It is true that men dropped bombs on Iraq, but were there not also men in marches rallying for peace? Were there not men who helped the noble cause of liberating Europe from German encroachment? Although it is fair to assume it is men pushing for the building of a "death camp" in Guantanamo Bay, are there not cases of men building hospitals for the poor? Building soup kitchens for the homeless? And although it is men holding people - including minors - at Guantanamo Bay, it is also a man - Colin Powell - who is going against the Bush administration to fight for their release (4). Although those fishing in waters and depleting oceans of their fish are mostly men, those working in environmental organizations are far from exclusively women; and the bounty of fish captured from waters do not benefit men alone. Though it is an unfortunate combination of biology and economy which fuels the sex slave trade, there are male politicians alongside female ones who recognize the problem as a non-gender humanitarian issue and are pushing for greater resources to tackle the problem.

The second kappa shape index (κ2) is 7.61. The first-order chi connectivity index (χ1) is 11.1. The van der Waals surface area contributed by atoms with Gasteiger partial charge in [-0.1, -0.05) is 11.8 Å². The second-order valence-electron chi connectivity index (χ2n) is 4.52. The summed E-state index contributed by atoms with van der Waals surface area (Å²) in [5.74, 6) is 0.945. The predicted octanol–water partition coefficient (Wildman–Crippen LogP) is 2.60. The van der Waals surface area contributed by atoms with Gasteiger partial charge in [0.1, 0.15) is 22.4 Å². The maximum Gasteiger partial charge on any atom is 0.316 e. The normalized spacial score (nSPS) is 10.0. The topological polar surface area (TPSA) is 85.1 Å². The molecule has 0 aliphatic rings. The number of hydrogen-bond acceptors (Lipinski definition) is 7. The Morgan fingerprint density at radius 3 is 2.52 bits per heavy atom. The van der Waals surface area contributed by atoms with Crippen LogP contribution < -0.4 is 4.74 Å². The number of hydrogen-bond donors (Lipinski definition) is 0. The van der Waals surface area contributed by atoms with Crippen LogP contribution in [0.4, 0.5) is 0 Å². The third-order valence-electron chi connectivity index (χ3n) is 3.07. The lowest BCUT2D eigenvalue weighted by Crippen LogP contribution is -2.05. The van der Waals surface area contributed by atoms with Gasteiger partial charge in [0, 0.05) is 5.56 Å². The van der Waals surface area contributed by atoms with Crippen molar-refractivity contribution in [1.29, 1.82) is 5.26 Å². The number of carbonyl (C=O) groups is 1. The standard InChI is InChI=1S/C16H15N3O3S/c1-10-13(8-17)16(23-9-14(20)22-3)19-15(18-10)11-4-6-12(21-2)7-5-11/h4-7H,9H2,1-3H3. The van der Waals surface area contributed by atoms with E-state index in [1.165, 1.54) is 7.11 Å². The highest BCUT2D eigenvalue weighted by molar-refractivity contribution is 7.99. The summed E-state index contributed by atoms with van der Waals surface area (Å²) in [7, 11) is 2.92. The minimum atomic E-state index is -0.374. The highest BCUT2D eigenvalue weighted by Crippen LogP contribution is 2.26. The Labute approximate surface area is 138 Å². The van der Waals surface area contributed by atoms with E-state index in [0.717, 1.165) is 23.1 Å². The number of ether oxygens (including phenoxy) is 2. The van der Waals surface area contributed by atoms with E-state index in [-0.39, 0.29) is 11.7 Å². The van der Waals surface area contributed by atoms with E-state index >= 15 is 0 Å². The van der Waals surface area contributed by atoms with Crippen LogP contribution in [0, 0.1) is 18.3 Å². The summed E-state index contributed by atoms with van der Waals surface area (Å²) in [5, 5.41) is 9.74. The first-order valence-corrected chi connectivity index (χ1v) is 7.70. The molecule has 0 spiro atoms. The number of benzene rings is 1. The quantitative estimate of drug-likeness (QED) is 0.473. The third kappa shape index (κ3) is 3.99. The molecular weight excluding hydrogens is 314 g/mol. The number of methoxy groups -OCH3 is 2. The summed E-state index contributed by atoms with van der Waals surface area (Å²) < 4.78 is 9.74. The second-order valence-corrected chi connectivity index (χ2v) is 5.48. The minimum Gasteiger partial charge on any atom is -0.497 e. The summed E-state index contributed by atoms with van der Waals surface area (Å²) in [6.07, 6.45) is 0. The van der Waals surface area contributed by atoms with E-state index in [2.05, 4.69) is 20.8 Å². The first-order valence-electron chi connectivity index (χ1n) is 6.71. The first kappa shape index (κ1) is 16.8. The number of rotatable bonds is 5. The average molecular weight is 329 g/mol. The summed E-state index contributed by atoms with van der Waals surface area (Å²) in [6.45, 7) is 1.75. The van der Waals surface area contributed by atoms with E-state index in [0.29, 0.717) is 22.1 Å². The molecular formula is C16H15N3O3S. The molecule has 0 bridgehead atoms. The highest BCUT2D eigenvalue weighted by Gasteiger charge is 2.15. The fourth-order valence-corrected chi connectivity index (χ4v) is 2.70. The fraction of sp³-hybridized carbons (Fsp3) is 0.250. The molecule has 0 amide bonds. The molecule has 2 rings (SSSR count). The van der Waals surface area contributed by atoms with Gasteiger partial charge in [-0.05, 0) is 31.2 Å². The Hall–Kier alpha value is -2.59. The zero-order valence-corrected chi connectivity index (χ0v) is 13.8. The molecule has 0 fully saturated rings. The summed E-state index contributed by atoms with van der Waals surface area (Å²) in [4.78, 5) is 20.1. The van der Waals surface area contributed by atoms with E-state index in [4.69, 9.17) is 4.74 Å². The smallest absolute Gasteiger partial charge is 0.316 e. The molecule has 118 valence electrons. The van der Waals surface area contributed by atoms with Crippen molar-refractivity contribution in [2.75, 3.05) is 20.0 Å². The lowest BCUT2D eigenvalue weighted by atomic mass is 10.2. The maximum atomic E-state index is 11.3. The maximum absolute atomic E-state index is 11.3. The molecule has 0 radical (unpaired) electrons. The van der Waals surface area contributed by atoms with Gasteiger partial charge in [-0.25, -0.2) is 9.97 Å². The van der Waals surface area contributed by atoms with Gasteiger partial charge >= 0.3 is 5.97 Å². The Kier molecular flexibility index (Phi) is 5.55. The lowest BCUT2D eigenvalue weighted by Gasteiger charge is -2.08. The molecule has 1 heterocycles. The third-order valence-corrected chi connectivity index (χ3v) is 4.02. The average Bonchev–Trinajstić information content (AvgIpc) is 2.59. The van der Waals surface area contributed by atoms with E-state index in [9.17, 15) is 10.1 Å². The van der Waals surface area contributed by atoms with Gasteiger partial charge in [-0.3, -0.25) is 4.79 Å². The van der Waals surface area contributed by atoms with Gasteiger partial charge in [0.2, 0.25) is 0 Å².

When constructing a persuasive argument, the greater the population for which you generalize, the more examples you need - and the examples should be typical, not exceptions. The author fails to address either of these points, instead opting for a non-representative sample of facts that point only to the outcome she desires to see.
Unlike the first point, the author's second point - the radical feminist solution to global problems - is not backed up with any examples. Are we to presume that this is because there are none, or was this merely lazy academia?
The second main form of argument the author utilizes is argument by cause. War is caused by male violence. Environmental destruction is caused by male violence. Rachel Corrie's death was caused by male violence.
In the case of argument by cause, we must ask the question: could the effect result from alternate causes?
Psychologists who adopt the bio-psycho-social perspective believe that psychological disorders are caused by a complex combination of biological, psychological (cognitive), and social (environmental) factors. They ask the question: what factors, alone or in combination, conspire to produce a clinical syndrome?
When examining alternate causes to the problems we face as a world, we must look at each of the biological, psychological, and social factors that contribute to these problems. Is the problem as simple as a single genetic chromosome, or are there other factors that contribute?